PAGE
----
I finished drafting Forever Freed the last week of October and already had another original story idea in mind that I began the first week of November.  I was on fire, people (read: head injury had made things not quite right...)  I was even ambitious enough that I found (through my internet procrastination) NaNoWriMo and entered it with the new story in mind (a dark paranormal called The Night-Mare).  I wrote maybe 10,000 words before I got bogged down with work and the holidays and just got tired.

And then, at the end of December, I got sick.  I didn't think much of it at the time.  But between being so busy and being so tired and being sick, I couldn't focus on my original story.  So I started reading a lot, and the fan fiction was handy (and, wow, surprisingly good--and I don't mean smutty good, although some was, I mean, well-written, well-conceived, original premise, why-the-hell-isn't-this-person-writing-this-original-and-trying-to-publish-it good).  And then an idea popped in mind...an idea that turned into my first multi-chapter fan fiction story, The List.  I really did it at first mostly to keep the writing juices flowing until I got well.  I wanted to continue to practice the art of storytelling--remember, Forever Freed was my first novel--and it turned out to be so much fun--the story, the reviews people would submit, the appreciative emails I would receive.  It was great.  While I was writing The List (one of two multi-chapter fan fiction novels I took on, at the same time), I started working through the revision stages on FF, but I was still sick.  So sick I ended up taking a medical leave of absence from teaching and was home on the couch for the better part of four months.



I finished The List almost a year ago, in September of 2009 (9 months for 175,000 words--not bad (a later epilogue was added for a charity event...)).  By then, it had achieved some popularity and following within the fandom.  The stats on the story simply amaze me.  On Twilighted, as of August 26, 2010, the story has had 1.74 million hits on 28 chapters and 13,030 reviews.  On fanfiction.net, where I posted it much, much later, the story has had another 708,000 hits, 2,500 reviews, and 3,500 favorites.  "What I learned from writing fan fiction" is a blog entry for another day--because while I've been entirely focused on my original fiction for the past year, the debt owed is great, and one I'm not at all ashamed to acknowledge.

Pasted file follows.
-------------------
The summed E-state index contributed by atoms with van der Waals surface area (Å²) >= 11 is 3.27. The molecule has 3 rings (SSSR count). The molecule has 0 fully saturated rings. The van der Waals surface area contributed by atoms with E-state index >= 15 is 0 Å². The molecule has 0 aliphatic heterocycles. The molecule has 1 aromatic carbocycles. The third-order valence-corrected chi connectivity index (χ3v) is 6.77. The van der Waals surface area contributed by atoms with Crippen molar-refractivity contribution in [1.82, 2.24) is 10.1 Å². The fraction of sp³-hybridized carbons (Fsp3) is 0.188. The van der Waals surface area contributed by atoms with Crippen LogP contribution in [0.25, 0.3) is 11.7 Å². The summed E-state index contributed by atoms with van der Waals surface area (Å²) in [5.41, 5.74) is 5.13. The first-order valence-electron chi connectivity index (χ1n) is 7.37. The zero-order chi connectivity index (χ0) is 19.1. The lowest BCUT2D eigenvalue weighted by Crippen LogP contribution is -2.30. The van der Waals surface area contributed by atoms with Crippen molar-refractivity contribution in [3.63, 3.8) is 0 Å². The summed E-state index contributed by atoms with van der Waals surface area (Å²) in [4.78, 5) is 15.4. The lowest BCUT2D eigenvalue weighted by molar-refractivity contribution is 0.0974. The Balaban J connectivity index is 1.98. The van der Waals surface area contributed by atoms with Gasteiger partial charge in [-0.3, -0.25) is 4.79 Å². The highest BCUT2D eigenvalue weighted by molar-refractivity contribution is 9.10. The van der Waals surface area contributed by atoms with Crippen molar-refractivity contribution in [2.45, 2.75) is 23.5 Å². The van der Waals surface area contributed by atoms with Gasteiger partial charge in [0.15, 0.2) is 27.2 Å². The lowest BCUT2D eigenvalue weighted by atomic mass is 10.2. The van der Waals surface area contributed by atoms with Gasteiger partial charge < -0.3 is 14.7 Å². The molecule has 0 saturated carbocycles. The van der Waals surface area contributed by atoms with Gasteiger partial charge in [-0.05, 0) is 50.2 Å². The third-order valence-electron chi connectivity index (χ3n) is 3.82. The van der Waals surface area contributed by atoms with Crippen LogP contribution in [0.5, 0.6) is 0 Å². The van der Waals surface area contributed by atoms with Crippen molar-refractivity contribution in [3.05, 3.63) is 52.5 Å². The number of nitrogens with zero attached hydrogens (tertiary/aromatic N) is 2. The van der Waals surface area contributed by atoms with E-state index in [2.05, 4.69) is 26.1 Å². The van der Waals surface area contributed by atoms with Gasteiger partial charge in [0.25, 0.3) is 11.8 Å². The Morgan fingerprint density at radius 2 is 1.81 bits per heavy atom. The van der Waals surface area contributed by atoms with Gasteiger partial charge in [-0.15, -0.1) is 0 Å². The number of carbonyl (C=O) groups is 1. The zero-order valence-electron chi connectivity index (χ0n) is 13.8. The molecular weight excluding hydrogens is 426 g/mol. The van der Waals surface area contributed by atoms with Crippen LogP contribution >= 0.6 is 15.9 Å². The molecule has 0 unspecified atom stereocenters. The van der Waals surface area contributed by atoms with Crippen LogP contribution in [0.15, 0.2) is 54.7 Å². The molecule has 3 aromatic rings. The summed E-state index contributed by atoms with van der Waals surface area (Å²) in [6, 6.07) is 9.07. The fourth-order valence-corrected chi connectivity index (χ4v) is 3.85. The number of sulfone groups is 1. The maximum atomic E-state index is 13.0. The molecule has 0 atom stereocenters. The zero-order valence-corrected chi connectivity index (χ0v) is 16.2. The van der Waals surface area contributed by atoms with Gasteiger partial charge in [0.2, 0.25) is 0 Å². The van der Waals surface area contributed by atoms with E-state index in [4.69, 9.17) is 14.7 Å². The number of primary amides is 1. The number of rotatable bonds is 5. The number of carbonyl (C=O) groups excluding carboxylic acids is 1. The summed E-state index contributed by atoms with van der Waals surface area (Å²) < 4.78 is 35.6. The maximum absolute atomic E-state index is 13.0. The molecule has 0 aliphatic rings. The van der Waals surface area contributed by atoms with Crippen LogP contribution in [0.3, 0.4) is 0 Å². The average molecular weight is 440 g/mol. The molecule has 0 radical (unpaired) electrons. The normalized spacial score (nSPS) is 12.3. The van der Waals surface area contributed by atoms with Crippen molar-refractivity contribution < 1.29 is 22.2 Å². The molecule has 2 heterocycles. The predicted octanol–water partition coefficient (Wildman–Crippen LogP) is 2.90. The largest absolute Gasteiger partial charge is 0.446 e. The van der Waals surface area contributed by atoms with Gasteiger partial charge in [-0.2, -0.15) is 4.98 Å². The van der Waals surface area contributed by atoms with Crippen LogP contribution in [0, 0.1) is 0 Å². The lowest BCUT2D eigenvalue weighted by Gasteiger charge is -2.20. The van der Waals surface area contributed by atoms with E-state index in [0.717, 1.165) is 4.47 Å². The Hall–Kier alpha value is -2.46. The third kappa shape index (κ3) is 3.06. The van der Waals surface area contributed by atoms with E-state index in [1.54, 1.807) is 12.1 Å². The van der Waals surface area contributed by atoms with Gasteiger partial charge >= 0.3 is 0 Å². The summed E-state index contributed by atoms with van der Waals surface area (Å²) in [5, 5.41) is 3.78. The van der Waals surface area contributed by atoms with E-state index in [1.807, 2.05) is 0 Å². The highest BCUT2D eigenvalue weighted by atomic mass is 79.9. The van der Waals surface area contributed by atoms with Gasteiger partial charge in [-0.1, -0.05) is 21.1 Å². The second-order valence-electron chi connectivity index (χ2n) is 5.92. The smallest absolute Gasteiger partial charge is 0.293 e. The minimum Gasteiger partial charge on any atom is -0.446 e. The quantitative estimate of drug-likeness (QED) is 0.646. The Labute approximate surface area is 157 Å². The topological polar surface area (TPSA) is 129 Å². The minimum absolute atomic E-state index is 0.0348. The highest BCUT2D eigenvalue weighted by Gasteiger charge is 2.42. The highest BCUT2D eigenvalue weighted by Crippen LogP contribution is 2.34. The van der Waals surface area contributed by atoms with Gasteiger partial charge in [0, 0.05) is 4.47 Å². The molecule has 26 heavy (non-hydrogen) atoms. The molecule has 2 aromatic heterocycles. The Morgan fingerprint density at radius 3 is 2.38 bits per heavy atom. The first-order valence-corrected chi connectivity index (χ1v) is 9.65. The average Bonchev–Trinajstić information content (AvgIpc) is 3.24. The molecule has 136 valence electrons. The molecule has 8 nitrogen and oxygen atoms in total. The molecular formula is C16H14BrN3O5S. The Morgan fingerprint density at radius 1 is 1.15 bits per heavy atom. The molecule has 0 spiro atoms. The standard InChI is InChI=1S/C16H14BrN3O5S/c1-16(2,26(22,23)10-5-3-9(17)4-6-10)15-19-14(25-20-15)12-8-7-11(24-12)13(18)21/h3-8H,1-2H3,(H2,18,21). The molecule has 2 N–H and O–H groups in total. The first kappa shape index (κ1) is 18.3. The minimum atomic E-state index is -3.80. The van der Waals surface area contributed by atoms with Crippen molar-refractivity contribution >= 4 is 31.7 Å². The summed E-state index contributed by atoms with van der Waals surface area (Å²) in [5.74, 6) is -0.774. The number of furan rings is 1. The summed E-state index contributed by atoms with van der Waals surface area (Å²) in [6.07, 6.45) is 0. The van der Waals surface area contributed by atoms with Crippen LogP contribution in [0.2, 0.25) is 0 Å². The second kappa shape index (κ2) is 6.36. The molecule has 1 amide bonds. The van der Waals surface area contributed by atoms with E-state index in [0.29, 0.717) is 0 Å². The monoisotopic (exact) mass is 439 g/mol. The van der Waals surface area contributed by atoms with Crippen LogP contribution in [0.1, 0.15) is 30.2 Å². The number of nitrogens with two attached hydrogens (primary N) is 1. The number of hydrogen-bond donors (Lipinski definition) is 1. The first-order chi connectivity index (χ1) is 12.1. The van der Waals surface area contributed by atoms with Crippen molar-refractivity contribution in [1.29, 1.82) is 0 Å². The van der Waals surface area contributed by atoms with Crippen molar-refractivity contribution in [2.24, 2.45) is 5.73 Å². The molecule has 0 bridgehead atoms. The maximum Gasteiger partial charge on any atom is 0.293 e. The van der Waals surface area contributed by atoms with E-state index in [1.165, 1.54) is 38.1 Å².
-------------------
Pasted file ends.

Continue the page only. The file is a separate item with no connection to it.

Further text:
So, having nine months of work and fun and friendships and community wrapped up for me in pretty paper with a bow just means the absolute world.  Sometimes, a friend just gets you.  I'm real lucky that Lea's that for me.  And that's the real present.


Thanks for reading,
Laura



Sistahs!  me and Lea

6 comments:

PurdueLiz said...

That is seriously cool! I want a copy for my shelf, I loved your story!! What a wonderful friend you have. :)

Ninapolitan said...

Oh Laura this is a wonderful present!!! So generous and sweet of her!

naelany said...

That's so cool! Very awesome gift! And I'm with PurdueLiz, loved The List.

Lisa said...

How awesome! What a great friend!

genalovesjasper said...

That's an awesome gift. The List is the very first fanfic I read and I just loved it. I tell people about it all the time, it's great to hear a little history of it. You're a fantastic writer and I hope you have a dazzling birthday! xoxo

Laura Kaye said...

Thanks everybody! I'm still so excited! :-)